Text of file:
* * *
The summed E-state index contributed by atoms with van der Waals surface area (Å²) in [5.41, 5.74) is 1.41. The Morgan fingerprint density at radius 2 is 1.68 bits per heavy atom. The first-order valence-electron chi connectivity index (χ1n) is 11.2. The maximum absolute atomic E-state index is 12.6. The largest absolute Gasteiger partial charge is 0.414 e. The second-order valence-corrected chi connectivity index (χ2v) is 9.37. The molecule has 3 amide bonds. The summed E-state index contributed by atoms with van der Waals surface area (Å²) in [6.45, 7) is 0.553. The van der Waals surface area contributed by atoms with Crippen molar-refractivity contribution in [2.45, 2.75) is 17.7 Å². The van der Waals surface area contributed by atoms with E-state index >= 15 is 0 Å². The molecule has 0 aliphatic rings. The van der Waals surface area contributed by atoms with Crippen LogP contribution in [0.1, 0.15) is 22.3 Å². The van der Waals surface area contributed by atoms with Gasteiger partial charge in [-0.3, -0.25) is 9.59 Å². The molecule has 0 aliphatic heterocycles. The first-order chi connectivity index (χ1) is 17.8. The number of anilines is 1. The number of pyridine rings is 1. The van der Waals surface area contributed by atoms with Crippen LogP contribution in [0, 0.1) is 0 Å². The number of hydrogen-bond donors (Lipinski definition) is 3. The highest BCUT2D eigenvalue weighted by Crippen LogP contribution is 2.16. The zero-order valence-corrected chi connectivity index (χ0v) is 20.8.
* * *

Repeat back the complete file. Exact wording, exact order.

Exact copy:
The summed E-state index contributed by atoms with van der Waals surface area (Å²) in [5.41, 5.74) is 1.41. The Morgan fingerprint density at radius 2 is 1.68 bits per heavy atom. The first-order valence-electron chi connectivity index (χ1n) is 11.2. The maximum absolute atomic E-state index is 12.6. The largest absolute Gasteiger partial charge is 0.414 e. The second-order valence-corrected chi connectivity index (χ2v) is 9.37. The molecule has 3 amide bonds. The summed E-state index contributed by atoms with van der Waals surface area (Å²) in [6.45, 7) is 0.553. The van der Waals surface area contributed by atoms with Crippen molar-refractivity contribution in [2.45, 2.75) is 17.7 Å². The van der Waals surface area contributed by atoms with E-state index >= 15 is 0 Å². The molecule has 0 aliphatic rings. The van der Waals surface area contributed by atoms with Crippen LogP contribution in [0.1, 0.15) is 22.3 Å². The van der Waals surface area contributed by atoms with Gasteiger partial charge in [-0.3, -0.25) is 9.59 Å². The molecule has 0 aliphatic heterocycles. The first-order chi connectivity index (χ1) is 17.8. The number of anilines is 1. The number of pyridine rings is 1. The van der Waals surface area contributed by atoms with Crippen LogP contribution in [0, 0.1) is 0 Å². The number of hydrogen-bond donors (Lipinski definition) is 3. The highest BCUT2D eigenvalue weighted by Crippen LogP contribution is 2.16. The zero-order valence-corrected chi connectivity index (χ0v) is 20.8.